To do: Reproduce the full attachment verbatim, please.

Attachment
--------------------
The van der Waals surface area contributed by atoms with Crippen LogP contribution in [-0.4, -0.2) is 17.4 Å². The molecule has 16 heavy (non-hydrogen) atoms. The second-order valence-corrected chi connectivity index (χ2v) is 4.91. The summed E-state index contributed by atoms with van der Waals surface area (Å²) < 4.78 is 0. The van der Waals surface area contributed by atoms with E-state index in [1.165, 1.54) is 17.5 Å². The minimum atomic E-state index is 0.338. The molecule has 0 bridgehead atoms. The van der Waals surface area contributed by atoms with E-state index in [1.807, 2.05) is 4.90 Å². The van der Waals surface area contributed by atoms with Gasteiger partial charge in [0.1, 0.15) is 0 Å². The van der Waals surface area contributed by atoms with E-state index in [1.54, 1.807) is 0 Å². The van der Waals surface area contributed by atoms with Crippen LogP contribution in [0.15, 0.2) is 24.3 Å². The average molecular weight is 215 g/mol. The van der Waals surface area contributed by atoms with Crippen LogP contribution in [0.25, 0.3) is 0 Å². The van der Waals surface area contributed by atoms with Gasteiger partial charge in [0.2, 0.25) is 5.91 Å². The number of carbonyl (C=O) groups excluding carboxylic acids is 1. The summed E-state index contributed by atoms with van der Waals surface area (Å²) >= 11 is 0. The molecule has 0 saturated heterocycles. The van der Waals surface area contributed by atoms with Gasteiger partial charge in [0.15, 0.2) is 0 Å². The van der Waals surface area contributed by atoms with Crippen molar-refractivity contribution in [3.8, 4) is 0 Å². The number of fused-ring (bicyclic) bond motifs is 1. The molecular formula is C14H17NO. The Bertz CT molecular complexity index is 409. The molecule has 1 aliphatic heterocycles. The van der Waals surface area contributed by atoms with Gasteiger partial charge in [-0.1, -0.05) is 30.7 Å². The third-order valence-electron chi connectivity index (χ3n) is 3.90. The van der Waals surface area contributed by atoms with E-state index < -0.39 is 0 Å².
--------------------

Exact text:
The van der Waals surface area contributed by atoms with Crippen LogP contribution in [-0.4, -0.2) is 17.4 Å². The molecule has 16 heavy (non-hydrogen) atoms. The second-order valence-corrected chi connectivity index (χ2v) is 4.91. The summed E-state index contributed by atoms with van der Waals surface area (Å²) < 4.78 is 0. The van der Waals surface area contributed by atoms with E-state index in [1.165, 1.54) is 17.5 Å². The minimum atomic E-state index is 0.338. The molecule has 0 bridgehead atoms. The van der Waals surface area contributed by atoms with E-state index in [1.807, 2.05) is 4.90 Å². The van der Waals surface area contributed by atoms with Gasteiger partial charge in [0.1, 0.15) is 0 Å². The van der Waals surface area contributed by atoms with E-state index in [1.54, 1.807) is 0 Å². The van der Waals surface area contributed by atoms with Crippen LogP contribution in [0.15, 0.2) is 24.3 Å². The average molecular weight is 215 g/mol. The van der Waals surface area contributed by atoms with Crippen LogP contribution in [0.25, 0.3) is 0 Å². The van der Waals surface area contributed by atoms with Gasteiger partial charge in [0.2, 0.25) is 5.91 Å². The number of carbonyl (C=O) groups excluding carboxylic acids is 1. The summed E-state index contributed by atoms with van der Waals surface area (Å²) >= 11 is 0. The molecule has 0 saturated heterocycles. The van der Waals surface area contributed by atoms with Gasteiger partial charge in [0.15, 0.2) is 0 Å². The van der Waals surface area contributed by atoms with Crippen molar-refractivity contribution in [3.8, 4) is 0 Å². The number of fused-ring (bicyclic) bond motifs is 1. The molecular formula is C14H17NO. The Bertz CT molecular complexity index is 409. The molecule has 1 aliphatic heterocycles. The van der Waals surface area contributed by atoms with Gasteiger partial charge in [-0.1, -0.05) is 30.7 Å². The third-order valence-electron chi connectivity index (χ3n) is 3.90. The van der Waals surface area contributed by atoms with E-state index < -0.39 is 0 Å².